Gaspar van Wittel

Netherlands / Italy, b.1652, d.1736

The Colosseum seen from the Southeast

  • c. 1700
  • Oil on canvas
  • Germany
  • Purchased with assistance from the Ballantyne Bequest, 1971
  • 382 x 570mm
  • 71/11
  • View on google maps

Dutch-born Gaspar van Wittel moved to Rome at about twenty-two in 1674 and spent the rest of his life in Italy. Known there as Vanvitelli, he became pivotal in the development of the genre of painting known as veduta, topographical scenes created as high-quality mementoes for visitors to Italy on ‘The Grand Tour’.

(Out of Time, 23 September 2023 – 28 April 2024)

Gaspar van Wittel is also known by the italianised version of his name, Vanvitelli

Exhibition History

earlier labels about this work
  • The Weight of Sunlight, 16 September 2017 - 16 September 2018

    Dutch-born Gaspar van Wittel reached Rome aged about twenty-two in 1674, becoming part of a high-spirited, long-established group of expatriate Dutch painters known as the Bentvueghels (Dutch for ‘birds of a feather’). He married Anna Lorenzani of Rome (their eldest son was the leading eighteenth-century Italian architect Luigi Vanvitelli) and spent the rest of his life in Italy. Van Wittel played a pivotal role in the development of the genre of topographical painting known as veduta, and was an important influence on later artists such as Canaletto (1697–1768). Van Wittel’s paintings typically became treasured souvenirs for those on the high culture rite of passage known as the Grand Tour. Three other versions of this view are known, at different sizes and with different arrangements of figures, livestock and lighting. These are based on a gridded pencil, ink and watercolour sketch dated 1685 and held at the Biblioteca Nazionale Centrale di Roma.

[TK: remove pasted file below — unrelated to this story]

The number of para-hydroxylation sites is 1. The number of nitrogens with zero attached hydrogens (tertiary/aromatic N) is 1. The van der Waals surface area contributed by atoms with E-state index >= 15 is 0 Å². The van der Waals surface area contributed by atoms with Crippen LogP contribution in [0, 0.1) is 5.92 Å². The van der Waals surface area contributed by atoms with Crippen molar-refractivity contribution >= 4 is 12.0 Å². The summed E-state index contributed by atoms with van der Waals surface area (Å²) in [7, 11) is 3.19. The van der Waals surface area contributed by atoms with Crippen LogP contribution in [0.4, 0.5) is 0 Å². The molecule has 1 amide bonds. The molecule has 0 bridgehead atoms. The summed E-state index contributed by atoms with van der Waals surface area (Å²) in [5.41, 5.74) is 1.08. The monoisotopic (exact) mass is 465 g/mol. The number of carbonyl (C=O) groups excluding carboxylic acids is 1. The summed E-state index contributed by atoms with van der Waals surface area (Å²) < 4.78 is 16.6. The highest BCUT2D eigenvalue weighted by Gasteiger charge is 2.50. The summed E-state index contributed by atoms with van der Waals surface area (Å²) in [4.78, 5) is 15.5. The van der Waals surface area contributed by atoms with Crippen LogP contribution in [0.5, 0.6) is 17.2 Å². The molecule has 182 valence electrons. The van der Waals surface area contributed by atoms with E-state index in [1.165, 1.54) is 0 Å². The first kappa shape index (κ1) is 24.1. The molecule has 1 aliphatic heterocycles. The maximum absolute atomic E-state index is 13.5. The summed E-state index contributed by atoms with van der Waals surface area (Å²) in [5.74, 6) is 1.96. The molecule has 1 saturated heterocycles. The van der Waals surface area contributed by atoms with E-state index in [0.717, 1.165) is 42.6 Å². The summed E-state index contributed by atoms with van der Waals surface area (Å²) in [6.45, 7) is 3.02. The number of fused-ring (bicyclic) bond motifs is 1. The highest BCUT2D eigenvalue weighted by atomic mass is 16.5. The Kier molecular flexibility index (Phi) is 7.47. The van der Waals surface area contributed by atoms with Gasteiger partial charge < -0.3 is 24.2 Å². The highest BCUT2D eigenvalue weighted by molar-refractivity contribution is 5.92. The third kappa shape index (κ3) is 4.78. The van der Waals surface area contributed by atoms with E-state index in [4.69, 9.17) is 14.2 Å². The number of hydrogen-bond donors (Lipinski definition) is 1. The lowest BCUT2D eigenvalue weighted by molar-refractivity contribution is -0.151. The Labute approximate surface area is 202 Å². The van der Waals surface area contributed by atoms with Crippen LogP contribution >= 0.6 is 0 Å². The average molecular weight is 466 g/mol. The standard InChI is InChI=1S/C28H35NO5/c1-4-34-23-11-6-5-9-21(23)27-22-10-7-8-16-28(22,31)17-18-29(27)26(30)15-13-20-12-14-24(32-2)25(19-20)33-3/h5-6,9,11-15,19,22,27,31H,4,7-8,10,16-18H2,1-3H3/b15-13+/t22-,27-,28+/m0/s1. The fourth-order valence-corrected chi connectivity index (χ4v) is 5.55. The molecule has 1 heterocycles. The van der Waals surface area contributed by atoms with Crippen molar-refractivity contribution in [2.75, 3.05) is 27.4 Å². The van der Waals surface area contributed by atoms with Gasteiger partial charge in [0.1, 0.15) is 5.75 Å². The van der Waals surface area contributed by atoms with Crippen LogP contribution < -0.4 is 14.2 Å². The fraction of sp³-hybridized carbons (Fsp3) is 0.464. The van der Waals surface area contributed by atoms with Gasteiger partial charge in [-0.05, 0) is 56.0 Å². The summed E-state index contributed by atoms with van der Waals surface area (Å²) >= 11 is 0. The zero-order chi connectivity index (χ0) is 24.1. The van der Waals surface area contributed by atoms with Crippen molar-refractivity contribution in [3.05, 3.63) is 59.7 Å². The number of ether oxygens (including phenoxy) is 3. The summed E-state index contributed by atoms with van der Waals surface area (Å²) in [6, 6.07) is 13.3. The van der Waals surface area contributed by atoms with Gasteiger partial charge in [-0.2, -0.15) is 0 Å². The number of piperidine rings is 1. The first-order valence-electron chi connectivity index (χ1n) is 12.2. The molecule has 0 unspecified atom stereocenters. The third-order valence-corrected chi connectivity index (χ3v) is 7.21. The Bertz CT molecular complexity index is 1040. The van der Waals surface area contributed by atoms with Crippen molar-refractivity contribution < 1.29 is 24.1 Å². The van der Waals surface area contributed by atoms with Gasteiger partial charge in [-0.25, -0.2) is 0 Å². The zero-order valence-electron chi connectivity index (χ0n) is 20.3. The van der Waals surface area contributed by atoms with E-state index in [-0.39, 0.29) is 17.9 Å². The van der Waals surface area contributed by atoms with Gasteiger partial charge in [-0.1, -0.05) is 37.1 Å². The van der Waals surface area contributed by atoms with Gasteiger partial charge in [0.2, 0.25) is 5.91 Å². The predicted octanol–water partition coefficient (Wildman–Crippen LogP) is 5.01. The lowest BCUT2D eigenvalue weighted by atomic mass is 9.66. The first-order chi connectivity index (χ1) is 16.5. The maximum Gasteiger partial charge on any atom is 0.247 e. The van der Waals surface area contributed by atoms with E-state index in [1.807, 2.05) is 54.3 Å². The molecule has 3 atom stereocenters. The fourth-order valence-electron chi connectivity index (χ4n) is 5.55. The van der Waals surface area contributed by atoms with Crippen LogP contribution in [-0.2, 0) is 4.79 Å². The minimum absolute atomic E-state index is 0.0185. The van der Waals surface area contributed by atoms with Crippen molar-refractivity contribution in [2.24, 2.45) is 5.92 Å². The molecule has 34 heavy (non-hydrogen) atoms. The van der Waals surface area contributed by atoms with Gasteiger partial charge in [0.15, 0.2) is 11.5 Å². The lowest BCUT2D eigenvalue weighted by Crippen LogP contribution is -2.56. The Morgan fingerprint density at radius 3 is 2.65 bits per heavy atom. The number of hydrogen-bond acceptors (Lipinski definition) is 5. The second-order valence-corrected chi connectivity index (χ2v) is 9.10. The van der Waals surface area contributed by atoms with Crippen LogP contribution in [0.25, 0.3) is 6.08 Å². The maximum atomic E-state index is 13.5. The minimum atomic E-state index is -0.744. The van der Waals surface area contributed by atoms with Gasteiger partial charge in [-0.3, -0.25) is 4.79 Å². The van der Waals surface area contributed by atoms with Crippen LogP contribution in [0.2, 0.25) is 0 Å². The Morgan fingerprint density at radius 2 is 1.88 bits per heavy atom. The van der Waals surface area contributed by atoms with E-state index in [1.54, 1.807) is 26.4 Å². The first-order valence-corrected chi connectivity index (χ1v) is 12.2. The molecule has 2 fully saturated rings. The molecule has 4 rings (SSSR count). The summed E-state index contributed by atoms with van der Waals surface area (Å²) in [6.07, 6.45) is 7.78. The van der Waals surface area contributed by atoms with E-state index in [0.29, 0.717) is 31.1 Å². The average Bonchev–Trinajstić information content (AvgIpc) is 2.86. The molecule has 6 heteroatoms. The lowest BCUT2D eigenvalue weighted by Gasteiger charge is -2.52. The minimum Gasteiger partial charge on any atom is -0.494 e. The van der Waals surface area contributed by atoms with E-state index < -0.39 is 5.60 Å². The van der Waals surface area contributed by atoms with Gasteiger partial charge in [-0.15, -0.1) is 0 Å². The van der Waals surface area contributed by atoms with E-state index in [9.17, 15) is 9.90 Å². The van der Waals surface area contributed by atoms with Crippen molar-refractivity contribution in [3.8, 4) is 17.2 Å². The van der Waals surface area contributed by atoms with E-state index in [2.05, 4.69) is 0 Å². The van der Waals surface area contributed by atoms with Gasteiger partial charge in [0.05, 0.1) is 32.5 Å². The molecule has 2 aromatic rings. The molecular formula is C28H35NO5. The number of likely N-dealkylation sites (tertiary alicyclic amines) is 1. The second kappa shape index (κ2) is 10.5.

(The Weight of Sunlight, 16 September 2017 - 16 September 2018)

  • Treasury: A Generous Legacy, 18 December 2015 – 4 December 2016

    The quality and portable scale of this fine Roman 'veduta' (a detailed depiction of a cityscape or vista) suggest it was originally intended as a wealthy eighteenth-century traveller’s Grand Tour souvenir. It is understood to have been purchased in Budapest in the 1950s by Eugène Lestocquoy, a French diplomat who relocated to Wellington after the 1956 Hungarian uprising; he presented it to a neighbourhood friend before his return to France in 1960.

    The painting was purchased in 1971 for the collection through the Ballantyne bequest, formed from an insurance settlement from the estate of William Ballantyne (1864–1934), whose art collection was largely destroyed in the 1947 Ballantyne's department store fire.

  • One of the great architectural monuments of ancient Rome, the Colosseum could accommodate up to 50,000 spectators, and was used for gladiatorial combats, wild beast fights, and mock sea battles. The enormous Flavian amphitheatrewas built c. AD 70 - 80. The depiction of classical ruins was popular in 18th century paintings. In this work the artist has added the romantic and picturesque elements ofshepherds herding their flock. The sheep and the few figures in the foreground are dwarfed by the immensity of the structure (48.5m in height), which remains grand even in its ruined state. Artists of the time were drawn to the unique atmospheric, soft light effects to be found in Italy.This work has been finely painted and a great deal of attention has been spent on the highly detailed finishing throughout.

    (Label date c2011)